It’s especially important that people like me, who are over 50 and had a blood transfusion before 1991 (when the NHS started to test donated blood for the hep C virus), come forward for testing. I think the government should be telling people in that situation that they are at risk. People could have had the virus for decades and it’s so important to get tested. It means you can either rule out the virus or start to take control of your health and get treatment. Either way, you can only benefit.
The other priority – and the other reason to start speaking out about hep C – is to prevent its transmission. We need a hell of a lot more resources in awareness raising, and in challenging the stupid stigma that surrounds hep C – this is just the same as the way that stigma prevented people with HIV from getting a fair deal.
The fact is, hepatitis C can affect anyone. It’s passed on through blood-to-blood contact – your blood or broken skin needs to come into contact with someone else’s blood. It doesn’t seem to be passed on through sex very easily (though this can happen) but it can be transmitted through unsterilised equipment such as syringes and needles. Or, as in my case, through blood transfusion received before 1991.
The other reason to start making a bigger noise about hep C is that there are some promising treatments – conventional and alternative medicines seem to work for different people and up to 50 per cent of people who get interferon treatment get rid of the virus. We need to be focusing on effective treatments and making sure people get access to them.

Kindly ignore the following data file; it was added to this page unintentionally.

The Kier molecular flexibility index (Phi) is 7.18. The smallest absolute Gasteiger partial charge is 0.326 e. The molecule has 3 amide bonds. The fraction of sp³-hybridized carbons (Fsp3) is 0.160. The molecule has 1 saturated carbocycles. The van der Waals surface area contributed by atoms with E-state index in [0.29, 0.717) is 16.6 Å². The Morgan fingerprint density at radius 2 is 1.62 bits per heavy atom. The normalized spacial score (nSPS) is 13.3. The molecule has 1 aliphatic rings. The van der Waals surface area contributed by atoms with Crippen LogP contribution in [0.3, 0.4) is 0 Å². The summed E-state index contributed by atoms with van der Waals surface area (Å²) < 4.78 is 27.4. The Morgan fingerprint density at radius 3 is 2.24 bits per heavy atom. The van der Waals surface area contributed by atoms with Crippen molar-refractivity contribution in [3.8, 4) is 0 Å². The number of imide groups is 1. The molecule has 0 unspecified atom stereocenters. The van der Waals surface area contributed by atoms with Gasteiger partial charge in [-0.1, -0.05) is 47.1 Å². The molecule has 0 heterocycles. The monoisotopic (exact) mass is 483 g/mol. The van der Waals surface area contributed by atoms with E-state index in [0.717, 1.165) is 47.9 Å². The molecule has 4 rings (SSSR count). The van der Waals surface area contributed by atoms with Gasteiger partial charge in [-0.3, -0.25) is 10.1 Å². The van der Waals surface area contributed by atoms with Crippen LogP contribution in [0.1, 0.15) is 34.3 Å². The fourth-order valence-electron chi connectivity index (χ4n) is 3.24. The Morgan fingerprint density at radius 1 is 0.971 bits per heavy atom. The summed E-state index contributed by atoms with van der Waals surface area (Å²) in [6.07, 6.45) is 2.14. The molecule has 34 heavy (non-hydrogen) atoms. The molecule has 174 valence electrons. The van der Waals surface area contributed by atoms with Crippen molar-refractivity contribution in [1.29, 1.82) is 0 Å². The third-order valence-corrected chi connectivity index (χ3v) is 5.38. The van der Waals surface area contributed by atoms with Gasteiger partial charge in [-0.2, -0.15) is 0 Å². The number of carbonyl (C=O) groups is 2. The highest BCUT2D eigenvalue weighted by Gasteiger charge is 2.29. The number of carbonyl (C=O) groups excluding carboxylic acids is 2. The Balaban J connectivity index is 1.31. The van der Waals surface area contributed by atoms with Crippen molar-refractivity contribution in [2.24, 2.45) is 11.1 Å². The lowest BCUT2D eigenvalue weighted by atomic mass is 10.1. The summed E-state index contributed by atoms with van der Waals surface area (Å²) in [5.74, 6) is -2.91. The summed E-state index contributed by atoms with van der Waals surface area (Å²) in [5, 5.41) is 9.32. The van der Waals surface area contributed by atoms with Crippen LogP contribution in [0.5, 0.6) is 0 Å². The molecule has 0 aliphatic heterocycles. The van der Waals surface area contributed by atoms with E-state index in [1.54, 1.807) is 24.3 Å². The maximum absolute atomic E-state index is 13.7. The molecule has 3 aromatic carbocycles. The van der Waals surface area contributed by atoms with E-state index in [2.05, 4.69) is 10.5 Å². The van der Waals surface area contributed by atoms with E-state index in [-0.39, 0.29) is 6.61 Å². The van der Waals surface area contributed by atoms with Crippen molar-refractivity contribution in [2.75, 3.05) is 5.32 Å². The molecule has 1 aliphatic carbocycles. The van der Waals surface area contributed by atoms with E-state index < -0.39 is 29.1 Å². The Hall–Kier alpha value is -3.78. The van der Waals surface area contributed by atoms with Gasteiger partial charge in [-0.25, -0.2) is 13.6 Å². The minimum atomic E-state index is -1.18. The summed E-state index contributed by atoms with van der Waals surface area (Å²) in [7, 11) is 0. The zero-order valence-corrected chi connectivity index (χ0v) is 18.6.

One of the most positive things for me since being diagnosed is seeing the way in which many people with hep C are taking control of their health and their treatment. A group of people with hep C started the Hepatitis C Trust in 2001, and I’ve just become a patron of the trust. Their website was the first place I went when I was diagnosed. They are doing brilliant work in trying to break the silence surrounding hep C, to make sure that people with hep C get the services and treatment they need, and to link people up to local support groups.
Through them, I’ve been meeting other people with hep C, and having a bond and common experience with other people in the same boat is really helpful to me. I’ll be adding my voice to the work of the Hepatitis C Trust – and to the voices of other people affected by hep C – in the period ahead.
In a way, campaigning with The Hepatitis C Trust is business as usual for me. I’ve always felt that ‘activism is my rent for living on this planet’ and I’ve always wanted to celebrate and protect the human body. In a way, speaking out about my hep C is just carrying on what I helped to start at The Body Shop. Life has just taken a more interesting turn …
The Hepatitis C Trust
The Hepatitis C Trust is at www.hepcuk.info. This article first appeared on the trust’s website.
If you would like to support The Hepatitis C Trust, your donation will be used directly to save lives. Hepatitis C is a potentially life-threatening illness that can cause cirrhosis, liver failure and cancer, yet fewer than one in six people with hepatitis C have been diagnosed. That means that hundreds of thousands of people must be alerted to get tested before it is too late.